On the other hand, i hate Apple’s iCloud Storage. Not only is the overall product buggy and non-intuitive, but the free version is just awful. You get a paltry 5GB of storage for free. And that hasn’t changed ever since the launch in 2011, even though the number of images/videos you take on your phone and the quality/resolution of those has changed drastically.
iCloud Photo Stream is a half baked attempt at solving this problem as it keeps your recent photos/videos in the cloud for for 30 days before deleting. In comparison, Google’s new phone Google Pixel allows unlimited storage of photos and videos taken through the phone. If I ever switch to Android, iCloud would definitely be one of the biggest reasons.
Very large market with some degree of virality
According to Tomasz Tunguz, conversion rate for freemium products normally varies between 2 to 4%. A simple math exercise shows that to achieve $100 million in Annual Recurring Revenue (ARR), a company needs 1 million customers who pay you $100/year. Assuming an average conversion of 3%, company needs to have 33 million customers, both free and paid. That’s quite a lot actually and implies that to be successful:
- The product needs operating in a market that is huge.
- Company needs to figure out a way to acquire these customers very cheaply, as paid acquisition channels are not a option; business economics will not make sense at all. Therefore, product needs to have the right hooks/incentives in place to go viral and bring customers into the fold, either organically or through referrals.
Dropbox is one such rare company that everybody loves to talk about. It has 500 million total users and only 2% are paying customers. Dropbox has been able to achieve such a feat because:
Network Effects — Every time a user shared a file in Dropbox with somebody who didn’t have Dropbox, other person was inclined to try it out. And as more and more people got on the Dropbox and shared files, value of Dropbox increased for everybody.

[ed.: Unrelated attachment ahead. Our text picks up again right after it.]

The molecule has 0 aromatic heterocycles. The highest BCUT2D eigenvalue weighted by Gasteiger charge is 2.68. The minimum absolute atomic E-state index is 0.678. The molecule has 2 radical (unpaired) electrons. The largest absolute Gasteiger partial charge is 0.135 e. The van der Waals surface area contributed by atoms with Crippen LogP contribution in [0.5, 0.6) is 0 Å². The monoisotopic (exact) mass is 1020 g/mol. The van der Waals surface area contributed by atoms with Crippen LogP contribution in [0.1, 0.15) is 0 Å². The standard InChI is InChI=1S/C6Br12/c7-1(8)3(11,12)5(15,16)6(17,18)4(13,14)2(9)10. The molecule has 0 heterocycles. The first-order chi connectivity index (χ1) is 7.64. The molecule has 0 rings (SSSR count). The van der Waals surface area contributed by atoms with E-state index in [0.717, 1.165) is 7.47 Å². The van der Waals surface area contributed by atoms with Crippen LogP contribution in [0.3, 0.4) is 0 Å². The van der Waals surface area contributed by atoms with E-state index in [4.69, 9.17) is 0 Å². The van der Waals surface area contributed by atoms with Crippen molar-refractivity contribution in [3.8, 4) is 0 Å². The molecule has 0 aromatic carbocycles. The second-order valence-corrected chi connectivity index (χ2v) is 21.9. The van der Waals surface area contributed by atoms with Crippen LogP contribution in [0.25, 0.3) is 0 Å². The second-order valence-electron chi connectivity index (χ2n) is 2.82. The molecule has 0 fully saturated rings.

Viral Referral Growth — Dropbox famously hacked its way to hundreds of millions of users by incentivizing customers with free storage for every new user they referred to Dropbox. With this simple hack users became their evangelists in droves.
Weebly, a do-it-yourself (DIY) website builder struggled to achieve the scale needed to become a sustainable freemium model and was finally sold to Square at a lower valuation than their last funding round.
Just to be clear, selling your startup for hundreds of millions of dollars ($365 million to be exact) is no small feat and is not a failure by any standard. I just want to highlight that getting millions of SMBs on board to use your product — even for free — is very difficult, if not impossible.
First, Weebly didn’t have right ingredients in place to go viral. Free websites prominently show ‘Powered by Weebly’ advertising somewhat implying that the business might be cheap. No customer looking for a professional web presence would like to be associated with such image. Plus, most of the competing website builders offered a similar free product. There wasn’t anything unique that would set them apart and gain virality. Second, it couldn’t outspend Wix or GoDaddy in brand dollars to acquire free customers. A graceful exit through acquisition by a large company made so much sense.
Costs to serve customers needs to be very low
So far, the company has created a valuable free product and has figured out a way to acquire customers cheaply. But that’s not enough. To become a sustainable business, the costs to serve/support customers should be very low. In the case of Dropbox, only 11 million out of the total 500 million are paying, yet the company is free cash flow positive.
Typeform, a survey/form builder tool, is another good example to illustrate this point. Like MailChimp their free version is limited by number of free surveys per month or total number of questions that you can send in a survey. A person with rudimentary understanding of the online world can create and start sending surveys without any personnel help, whatsoever. In addition, the cost to Typeform for sending/managing surveys (bandwidth and storage costs) is almost zero.